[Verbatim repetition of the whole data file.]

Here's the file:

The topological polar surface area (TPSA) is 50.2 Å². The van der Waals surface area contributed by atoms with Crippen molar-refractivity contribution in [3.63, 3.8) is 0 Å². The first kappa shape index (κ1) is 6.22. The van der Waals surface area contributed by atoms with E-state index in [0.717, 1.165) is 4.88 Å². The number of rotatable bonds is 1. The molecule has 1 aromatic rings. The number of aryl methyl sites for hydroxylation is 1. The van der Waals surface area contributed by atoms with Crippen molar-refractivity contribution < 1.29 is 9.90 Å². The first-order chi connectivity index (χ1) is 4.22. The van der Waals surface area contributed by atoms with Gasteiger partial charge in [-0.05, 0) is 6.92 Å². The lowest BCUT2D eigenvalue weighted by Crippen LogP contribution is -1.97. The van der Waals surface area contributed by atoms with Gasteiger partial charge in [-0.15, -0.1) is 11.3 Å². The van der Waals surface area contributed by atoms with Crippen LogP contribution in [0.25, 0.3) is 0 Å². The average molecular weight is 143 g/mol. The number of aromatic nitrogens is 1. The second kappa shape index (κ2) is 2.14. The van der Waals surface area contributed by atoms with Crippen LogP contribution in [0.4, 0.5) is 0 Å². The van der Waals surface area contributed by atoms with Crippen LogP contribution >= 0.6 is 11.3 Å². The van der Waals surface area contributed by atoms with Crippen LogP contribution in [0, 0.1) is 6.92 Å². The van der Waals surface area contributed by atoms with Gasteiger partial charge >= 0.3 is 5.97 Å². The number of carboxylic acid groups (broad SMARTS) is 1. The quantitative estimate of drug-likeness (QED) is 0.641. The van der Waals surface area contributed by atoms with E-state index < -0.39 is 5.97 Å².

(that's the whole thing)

The topological polar surface area (TPSA) is 50.2 Å². The van der Waals surface area contributed by atoms with Crippen molar-refractivity contribution in [3.63, 3.8) is 0 Å². The first kappa shape index (κ1) is 6.22. The van der Waals surface area contributed by atoms with E-state index in [0.717, 1.165) is 4.88 Å². The number of rotatable bonds is 1. The molecule has 1 aromatic rings. The number of aryl methyl sites for hydroxylation is 1. The van der Waals surface area contributed by atoms with Crippen molar-refractivity contribution < 1.29 is 9.90 Å². The first-order chi connectivity index (χ1) is 4.22. The van der Waals surface area contributed by atoms with Gasteiger partial charge in [-0.05, 0) is 6.92 Å². The lowest BCUT2D eigenvalue weighted by Crippen LogP contribution is -1.97. The van der Waals surface area contributed by atoms with Gasteiger partial charge in [-0.15, -0.1) is 11.3 Å². The van der Waals surface area contributed by atoms with Crippen LogP contribution in [0.25, 0.3) is 0 Å². The average molecular weight is 143 g/mol. The number of aromatic nitrogens is 1. The second kappa shape index (κ2) is 2.14. The van der Waals surface area contributed by atoms with Crippen LogP contribution in [0.4, 0.5) is 0 Å². The van der Waals surface area contributed by atoms with Crippen LogP contribution >= 0.6 is 11.3 Å². The van der Waals surface area contributed by atoms with Crippen LogP contribution in [0, 0.1) is 6.92 Å². The van der Waals surface area contributed by atoms with Gasteiger partial charge >= 0.3 is 5.97 Å². The number of carboxylic acid groups (broad SMARTS) is 1. The quantitative estimate of drug-likeness (QED) is 0.641. The van der Waals surface area contributed by atoms with E-state index < -0.39 is 5.97 Å².